The days are warm and the salad cops planted back in the freezing month of March are a welcome additions to almost every lunch.
Being ‘rural’ doesn’t always mean rummaging the hedgerows or wandering the woods, gun in hand. Occasionally the committed countryman is required to don a dress and uphold an ancient tradition or two!Whether this statement does anything to excuse the fact I spent all of yesterday dressed as a woman, scaring children with a pig’s badder I don’t know, but it was worth a try.
5.32am May 1st saw me standing on Goudhurst High Street with the other Weald of Kent Morris men welcoming the first sun rise of summer with the traditional song ‘Hal and Toe’ and never has saying farewell to winter felt so welcome! By 7 am the first pints of beer were being consumed over a hearty breakfast and then it was on to the local primary schools to entertain the children. Young kids are unaffected by being ‘cool’ and given half a chance will get into the spirit with gusto. Twice the final dance which consists of me leading the whole school in a long line around the grounds descended into chaos. With no real concept of what a bladder was, the object I brandished was soon renamed a ‘pig’s booby’ and I was surrounded, ten bodies deep with screaming children leaping to catch the thing and lifting my skirts to laugh at my frilly bloomers. I was struck with a similar feeling to when I feed the pigs, that if I tripped up, it would all be over!
On May day eve we ate wild garlic pizza and reedmace shoots. To say that they rival asparagus is no exaggeration. The tender morsels are delicately flavoured and simply wonderful.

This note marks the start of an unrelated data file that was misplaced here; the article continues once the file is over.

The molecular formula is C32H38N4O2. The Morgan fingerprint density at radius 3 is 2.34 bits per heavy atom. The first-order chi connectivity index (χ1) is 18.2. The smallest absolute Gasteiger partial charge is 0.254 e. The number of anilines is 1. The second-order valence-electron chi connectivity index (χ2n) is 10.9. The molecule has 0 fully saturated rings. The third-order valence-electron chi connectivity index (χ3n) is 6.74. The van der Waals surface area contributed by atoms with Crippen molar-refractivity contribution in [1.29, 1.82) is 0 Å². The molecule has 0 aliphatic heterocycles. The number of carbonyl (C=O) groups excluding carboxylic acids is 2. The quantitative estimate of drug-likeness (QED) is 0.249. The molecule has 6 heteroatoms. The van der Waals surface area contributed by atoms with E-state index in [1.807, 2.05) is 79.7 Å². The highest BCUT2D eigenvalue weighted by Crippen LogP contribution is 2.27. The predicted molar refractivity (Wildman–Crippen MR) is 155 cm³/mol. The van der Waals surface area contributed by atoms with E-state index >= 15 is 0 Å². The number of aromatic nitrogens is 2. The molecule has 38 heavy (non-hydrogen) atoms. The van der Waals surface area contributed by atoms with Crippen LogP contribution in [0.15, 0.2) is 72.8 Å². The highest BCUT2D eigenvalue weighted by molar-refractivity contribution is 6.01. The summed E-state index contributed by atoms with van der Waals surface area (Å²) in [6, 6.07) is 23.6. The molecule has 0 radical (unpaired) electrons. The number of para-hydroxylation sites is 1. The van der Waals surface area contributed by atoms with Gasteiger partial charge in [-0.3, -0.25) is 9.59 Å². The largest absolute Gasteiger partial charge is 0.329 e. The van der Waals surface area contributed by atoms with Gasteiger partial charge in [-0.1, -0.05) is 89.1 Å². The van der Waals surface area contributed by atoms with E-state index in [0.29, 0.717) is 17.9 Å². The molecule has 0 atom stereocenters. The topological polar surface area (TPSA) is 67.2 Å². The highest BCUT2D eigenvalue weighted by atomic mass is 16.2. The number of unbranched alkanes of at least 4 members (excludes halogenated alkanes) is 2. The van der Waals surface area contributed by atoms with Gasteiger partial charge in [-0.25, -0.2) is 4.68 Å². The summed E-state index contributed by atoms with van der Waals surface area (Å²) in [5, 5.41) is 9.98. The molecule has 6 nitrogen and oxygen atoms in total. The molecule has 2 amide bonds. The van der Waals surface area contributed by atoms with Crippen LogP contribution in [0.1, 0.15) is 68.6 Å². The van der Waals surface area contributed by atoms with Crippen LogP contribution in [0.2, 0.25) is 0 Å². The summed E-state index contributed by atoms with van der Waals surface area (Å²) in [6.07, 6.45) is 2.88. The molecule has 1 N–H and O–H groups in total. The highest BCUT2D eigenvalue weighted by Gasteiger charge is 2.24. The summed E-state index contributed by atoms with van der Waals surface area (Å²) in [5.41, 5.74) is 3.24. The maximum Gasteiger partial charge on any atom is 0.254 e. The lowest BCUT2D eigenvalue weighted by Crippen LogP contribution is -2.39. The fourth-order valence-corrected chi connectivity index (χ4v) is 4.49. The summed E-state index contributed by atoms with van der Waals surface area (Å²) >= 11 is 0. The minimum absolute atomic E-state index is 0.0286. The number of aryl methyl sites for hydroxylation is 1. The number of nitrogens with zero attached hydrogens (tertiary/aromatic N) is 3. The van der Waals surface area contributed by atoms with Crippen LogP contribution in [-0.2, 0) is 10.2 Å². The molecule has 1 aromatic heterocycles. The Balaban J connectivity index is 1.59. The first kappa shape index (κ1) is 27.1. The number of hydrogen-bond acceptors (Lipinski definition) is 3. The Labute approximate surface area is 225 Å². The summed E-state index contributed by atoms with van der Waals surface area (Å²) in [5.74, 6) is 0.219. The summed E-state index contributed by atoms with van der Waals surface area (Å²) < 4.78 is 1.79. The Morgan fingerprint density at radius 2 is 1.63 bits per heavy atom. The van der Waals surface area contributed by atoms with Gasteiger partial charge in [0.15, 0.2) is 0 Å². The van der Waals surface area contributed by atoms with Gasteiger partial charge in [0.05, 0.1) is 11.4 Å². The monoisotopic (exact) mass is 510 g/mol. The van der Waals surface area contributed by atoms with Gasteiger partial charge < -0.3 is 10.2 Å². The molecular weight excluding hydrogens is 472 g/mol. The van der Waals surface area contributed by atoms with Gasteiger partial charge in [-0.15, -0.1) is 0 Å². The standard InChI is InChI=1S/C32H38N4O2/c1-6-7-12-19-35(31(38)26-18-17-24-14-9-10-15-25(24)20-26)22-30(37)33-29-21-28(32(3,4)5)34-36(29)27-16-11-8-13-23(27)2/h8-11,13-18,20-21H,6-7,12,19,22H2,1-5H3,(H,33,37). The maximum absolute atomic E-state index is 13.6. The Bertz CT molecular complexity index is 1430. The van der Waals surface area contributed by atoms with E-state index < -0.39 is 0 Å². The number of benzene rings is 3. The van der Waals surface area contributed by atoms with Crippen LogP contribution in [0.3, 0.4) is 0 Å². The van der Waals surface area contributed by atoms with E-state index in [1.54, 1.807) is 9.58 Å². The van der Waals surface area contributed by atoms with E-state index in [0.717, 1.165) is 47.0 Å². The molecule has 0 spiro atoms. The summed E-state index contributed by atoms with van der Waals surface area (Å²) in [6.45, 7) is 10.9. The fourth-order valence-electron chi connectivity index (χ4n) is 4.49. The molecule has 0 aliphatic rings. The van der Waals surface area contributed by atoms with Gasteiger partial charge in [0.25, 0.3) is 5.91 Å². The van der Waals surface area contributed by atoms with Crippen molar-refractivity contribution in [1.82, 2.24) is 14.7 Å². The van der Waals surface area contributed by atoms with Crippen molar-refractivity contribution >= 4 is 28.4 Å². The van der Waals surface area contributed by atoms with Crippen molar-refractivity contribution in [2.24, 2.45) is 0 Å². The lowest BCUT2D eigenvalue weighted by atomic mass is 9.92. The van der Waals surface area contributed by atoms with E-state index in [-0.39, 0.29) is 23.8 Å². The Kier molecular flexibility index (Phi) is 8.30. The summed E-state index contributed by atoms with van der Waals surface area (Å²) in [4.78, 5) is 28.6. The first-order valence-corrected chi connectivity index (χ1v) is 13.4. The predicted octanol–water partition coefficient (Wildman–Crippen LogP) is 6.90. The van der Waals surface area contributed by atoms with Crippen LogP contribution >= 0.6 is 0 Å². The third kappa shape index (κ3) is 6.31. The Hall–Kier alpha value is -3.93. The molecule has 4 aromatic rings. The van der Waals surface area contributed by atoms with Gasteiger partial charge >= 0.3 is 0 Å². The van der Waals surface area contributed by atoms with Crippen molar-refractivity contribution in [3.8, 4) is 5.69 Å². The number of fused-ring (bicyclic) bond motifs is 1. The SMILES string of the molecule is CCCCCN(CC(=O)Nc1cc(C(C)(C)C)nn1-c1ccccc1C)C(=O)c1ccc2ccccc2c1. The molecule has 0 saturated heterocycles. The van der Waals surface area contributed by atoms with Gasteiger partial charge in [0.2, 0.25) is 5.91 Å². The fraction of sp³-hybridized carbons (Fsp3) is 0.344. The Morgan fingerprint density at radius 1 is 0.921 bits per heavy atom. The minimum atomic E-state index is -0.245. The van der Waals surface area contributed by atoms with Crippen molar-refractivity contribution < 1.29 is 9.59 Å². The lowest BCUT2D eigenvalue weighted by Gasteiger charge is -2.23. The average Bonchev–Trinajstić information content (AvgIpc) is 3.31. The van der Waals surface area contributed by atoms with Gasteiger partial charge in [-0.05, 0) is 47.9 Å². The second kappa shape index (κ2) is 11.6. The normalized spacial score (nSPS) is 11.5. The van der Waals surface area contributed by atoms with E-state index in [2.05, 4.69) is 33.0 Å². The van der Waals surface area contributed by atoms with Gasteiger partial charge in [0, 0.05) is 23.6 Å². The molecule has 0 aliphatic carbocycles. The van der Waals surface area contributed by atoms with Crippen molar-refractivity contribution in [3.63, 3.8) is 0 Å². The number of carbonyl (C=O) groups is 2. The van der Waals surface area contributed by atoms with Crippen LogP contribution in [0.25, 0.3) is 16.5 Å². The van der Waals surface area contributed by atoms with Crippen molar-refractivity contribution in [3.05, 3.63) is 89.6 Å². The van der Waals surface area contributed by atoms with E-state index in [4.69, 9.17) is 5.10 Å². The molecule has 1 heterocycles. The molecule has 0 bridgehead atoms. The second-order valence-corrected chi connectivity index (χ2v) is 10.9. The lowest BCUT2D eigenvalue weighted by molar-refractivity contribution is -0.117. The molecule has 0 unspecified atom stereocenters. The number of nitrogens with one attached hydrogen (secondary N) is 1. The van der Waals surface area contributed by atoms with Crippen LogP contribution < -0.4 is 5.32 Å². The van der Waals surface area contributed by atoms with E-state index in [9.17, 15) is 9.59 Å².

The refreshing dry bitterness of bramble tip tea is too good only to enjoy in spring, so I have gathered a bag for drying.
Whether I’m an innovative gardener or a lazy gardener I don’t know, but I’m always looking for efficiencies of time and effort when it comes to the veg patch. The root veg bed, without the benefit of a good manuring (to prevent ‘fanging’ of the roots) has come up rather rough this year, but instead of going to great lengths to reduce it to a fine till, I have simply filled the carrot drills with sieved compost. This I hope will give the seeds a perfect environment for germination, as the dark compost will attract warmth, hold moisture and not ‘pan’ during rain (when soil forms an impregnable crust as it drys). Some soils, especially clay based ones such as ours are very prone to this latter problem and during last year’s soaking wet spring I re- sowed four times.